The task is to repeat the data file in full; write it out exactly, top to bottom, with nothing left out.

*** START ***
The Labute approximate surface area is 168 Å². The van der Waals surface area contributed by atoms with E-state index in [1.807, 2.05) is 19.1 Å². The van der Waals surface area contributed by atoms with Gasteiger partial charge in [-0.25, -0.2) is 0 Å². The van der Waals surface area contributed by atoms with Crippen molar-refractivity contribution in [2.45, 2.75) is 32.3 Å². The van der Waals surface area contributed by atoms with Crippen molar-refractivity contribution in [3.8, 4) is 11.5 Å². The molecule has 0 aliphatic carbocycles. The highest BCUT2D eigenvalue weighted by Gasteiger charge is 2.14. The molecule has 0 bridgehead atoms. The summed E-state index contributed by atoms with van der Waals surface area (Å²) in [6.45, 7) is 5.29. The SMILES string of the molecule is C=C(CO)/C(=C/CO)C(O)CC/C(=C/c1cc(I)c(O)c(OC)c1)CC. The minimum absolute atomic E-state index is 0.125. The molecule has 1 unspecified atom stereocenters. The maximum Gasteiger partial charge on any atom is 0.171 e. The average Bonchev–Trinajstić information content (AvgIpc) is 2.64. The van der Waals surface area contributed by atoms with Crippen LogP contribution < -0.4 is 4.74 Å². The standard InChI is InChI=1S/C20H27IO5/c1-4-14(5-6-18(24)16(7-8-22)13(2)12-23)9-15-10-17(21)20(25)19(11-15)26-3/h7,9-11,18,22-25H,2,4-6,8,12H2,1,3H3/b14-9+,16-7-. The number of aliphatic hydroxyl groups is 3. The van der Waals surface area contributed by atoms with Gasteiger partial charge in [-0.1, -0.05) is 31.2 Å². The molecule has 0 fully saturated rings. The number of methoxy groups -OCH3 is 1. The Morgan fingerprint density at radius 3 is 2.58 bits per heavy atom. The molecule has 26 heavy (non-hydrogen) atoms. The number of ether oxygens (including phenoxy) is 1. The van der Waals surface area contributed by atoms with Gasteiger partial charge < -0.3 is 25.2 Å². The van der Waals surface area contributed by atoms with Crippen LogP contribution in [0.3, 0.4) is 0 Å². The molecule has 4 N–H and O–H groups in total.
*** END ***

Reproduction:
The Labute approximate surface area is 168 Å². The van der Waals surface area contributed by atoms with E-state index in [1.807, 2.05) is 19.1 Å². The van der Waals surface area contributed by atoms with Gasteiger partial charge in [-0.25, -0.2) is 0 Å². The van der Waals surface area contributed by atoms with Crippen molar-refractivity contribution in [2.45, 2.75) is 32.3 Å². The van der Waals surface area contributed by atoms with Crippen molar-refractivity contribution in [3.8, 4) is 11.5 Å². The molecule has 0 aliphatic carbocycles. The highest BCUT2D eigenvalue weighted by Gasteiger charge is 2.14. The molecule has 0 bridgehead atoms. The summed E-state index contributed by atoms with van der Waals surface area (Å²) in [6.45, 7) is 5.29. The SMILES string of the molecule is C=C(CO)/C(=C/CO)C(O)CC/C(=C/c1cc(I)c(O)c(OC)c1)CC. The minimum absolute atomic E-state index is 0.125. The molecule has 1 unspecified atom stereocenters. The maximum Gasteiger partial charge on any atom is 0.171 e. The average Bonchev–Trinajstić information content (AvgIpc) is 2.64. The van der Waals surface area contributed by atoms with Crippen LogP contribution < -0.4 is 4.74 Å². The standard InChI is InChI=1S/C20H27IO5/c1-4-14(5-6-18(24)16(7-8-22)13(2)12-23)9-15-10-17(21)20(25)19(11-15)26-3/h7,9-11,18,22-25H,2,4-6,8,12H2,1,3H3/b14-9+,16-7-. The number of aliphatic hydroxyl groups is 3. The van der Waals surface area contributed by atoms with Gasteiger partial charge in [-0.1, -0.05) is 31.2 Å². The molecule has 0 fully saturated rings. The number of methoxy groups -OCH3 is 1. The Morgan fingerprint density at radius 3 is 2.58 bits per heavy atom. The molecule has 26 heavy (non-hydrogen) atoms. The number of ether oxygens (including phenoxy) is 1. The van der Waals surface area contributed by atoms with Gasteiger partial charge < -0.3 is 25.2 Å². The van der Waals surface area contributed by atoms with Crippen LogP contribution in [0.3, 0.4) is 0 Å². The molecule has 4 N–H and O–H groups in total.